1) Astronomy at the Department of Terrestrial Magnetism (Washington, D.C.) and the Observatories of the Carnegie Institution of Washington (Pasadena, CA and Las Campanas, Chile);
2) Earth and planetary science also at the Department of Terrestrial Magnetism and the Geophysical Laboratory (Washington, D.C.);
3) Global Ecology at the Department of Global Ecology (Stanford, CA);
4) Genetics and developmental biology at the Department of Embryology (Baltimore, MD);
5) Matter at extreme states also at the Geophysical Laboratory; and
6) Plant science at the Department of Plant Biology (Stanford, CA).

A montage of scientists who work at the Carnegie Institution for Science.

Carnegie investigators are major researchers of astronomy, Earth and planetary science, global ecology, genetics and developmental biology, matter at extreme states, and plant science. The institution has six research departments: the Geophysical Laboratory and the Department of Terrestrial Magnetism, both located in Washington, D.C.; The Observatories, in Pasadena, California, and Chile; the Department of Plant Biology and the Department of Global Ecology, in Stanford, California; and the Department of Embryology, in Baltimore, Maryland.

The Carnegie Institution’s Six Research Departments:

Department of Embryology, Baltimore, Maryland The Department of Embryology was founded during 1913 in affiliation with the department of anatomy at The Johns Hopkins University. It has pursued innovative experimental studies directed toward a fundamental description of human development. In an attempt to foster a closer relationship with the Johns Hopkins Department of Biology, during 1960, the Department relocated from the medical school to the Hopkins Homewood campus at 115 West University Parkway. This initiated a new research emphasis on understanding fundamental developmental mechanisms at the cellular and molecular level. A major focus of the research has been the role played by genes during embryogenesis. The research of the department has developed widely used experimental methods. The department has funded a vital postdoctoral program that has allowed it to train generations of biologists. A shared graduate program with the Johns Hopkins Department of Biology has helped enhance the work of the department. Embryology Department faculty have been appointed Investigators of the Howard Hughes Medical Institute since 1987.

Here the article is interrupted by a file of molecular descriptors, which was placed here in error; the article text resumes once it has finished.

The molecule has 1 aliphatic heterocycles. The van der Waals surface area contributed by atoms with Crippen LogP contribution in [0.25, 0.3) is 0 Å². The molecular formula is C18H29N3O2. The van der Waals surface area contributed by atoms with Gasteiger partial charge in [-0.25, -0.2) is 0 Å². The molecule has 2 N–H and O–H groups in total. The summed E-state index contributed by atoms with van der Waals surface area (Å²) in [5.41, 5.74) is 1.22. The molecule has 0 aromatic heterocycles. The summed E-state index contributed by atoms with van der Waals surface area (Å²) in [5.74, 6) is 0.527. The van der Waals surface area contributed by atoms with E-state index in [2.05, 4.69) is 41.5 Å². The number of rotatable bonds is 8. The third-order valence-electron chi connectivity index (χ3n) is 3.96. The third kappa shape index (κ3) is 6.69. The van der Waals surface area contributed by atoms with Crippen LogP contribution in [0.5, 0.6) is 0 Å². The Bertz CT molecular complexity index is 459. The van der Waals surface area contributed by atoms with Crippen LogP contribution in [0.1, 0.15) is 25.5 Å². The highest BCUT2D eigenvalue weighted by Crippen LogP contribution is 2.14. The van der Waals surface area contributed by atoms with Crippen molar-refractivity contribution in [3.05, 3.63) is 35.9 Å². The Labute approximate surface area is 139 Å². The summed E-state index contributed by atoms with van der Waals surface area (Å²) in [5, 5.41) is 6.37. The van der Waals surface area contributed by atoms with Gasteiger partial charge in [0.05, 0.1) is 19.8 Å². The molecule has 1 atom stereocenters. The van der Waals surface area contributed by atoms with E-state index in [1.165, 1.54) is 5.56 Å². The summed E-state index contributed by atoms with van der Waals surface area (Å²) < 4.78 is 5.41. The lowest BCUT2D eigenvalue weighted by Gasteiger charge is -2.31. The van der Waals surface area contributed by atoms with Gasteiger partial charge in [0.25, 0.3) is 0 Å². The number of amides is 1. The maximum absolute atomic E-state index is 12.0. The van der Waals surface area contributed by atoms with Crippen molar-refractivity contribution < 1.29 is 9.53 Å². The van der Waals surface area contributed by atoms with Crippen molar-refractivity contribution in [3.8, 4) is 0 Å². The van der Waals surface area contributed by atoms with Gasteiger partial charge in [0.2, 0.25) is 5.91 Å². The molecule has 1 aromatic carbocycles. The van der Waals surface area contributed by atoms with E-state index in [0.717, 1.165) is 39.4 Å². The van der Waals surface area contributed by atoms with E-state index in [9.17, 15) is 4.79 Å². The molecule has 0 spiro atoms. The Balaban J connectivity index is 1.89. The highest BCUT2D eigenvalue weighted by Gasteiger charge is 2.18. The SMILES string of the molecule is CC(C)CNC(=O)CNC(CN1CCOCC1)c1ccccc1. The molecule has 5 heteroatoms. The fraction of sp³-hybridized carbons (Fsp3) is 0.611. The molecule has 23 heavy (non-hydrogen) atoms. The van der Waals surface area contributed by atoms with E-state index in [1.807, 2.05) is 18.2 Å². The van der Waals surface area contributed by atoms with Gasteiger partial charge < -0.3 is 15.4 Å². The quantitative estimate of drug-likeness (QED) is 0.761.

The Maxine F. Singer research building is a facility that has housed the department since 2005. It is located on the Johns Hopkins Homewood campus at 3520 San Martin Drive. The Department of Embryology is recognized as among the top research centers in cellular, developmental and genetic biology. Three researchers were awarded Nobel Prizes for work done while at the department: Alfred Hershey, Barbara McClintock, and Andrew Fire.

In addition to the Department of Embryology, BioEYES is located at the University of Pennsylvania in Philadelphia, PA; Monash University in Melbourne, Australia; the University of Utah in Salt Lake City, UT; and the University of Notre Dame in South Bend, IN.”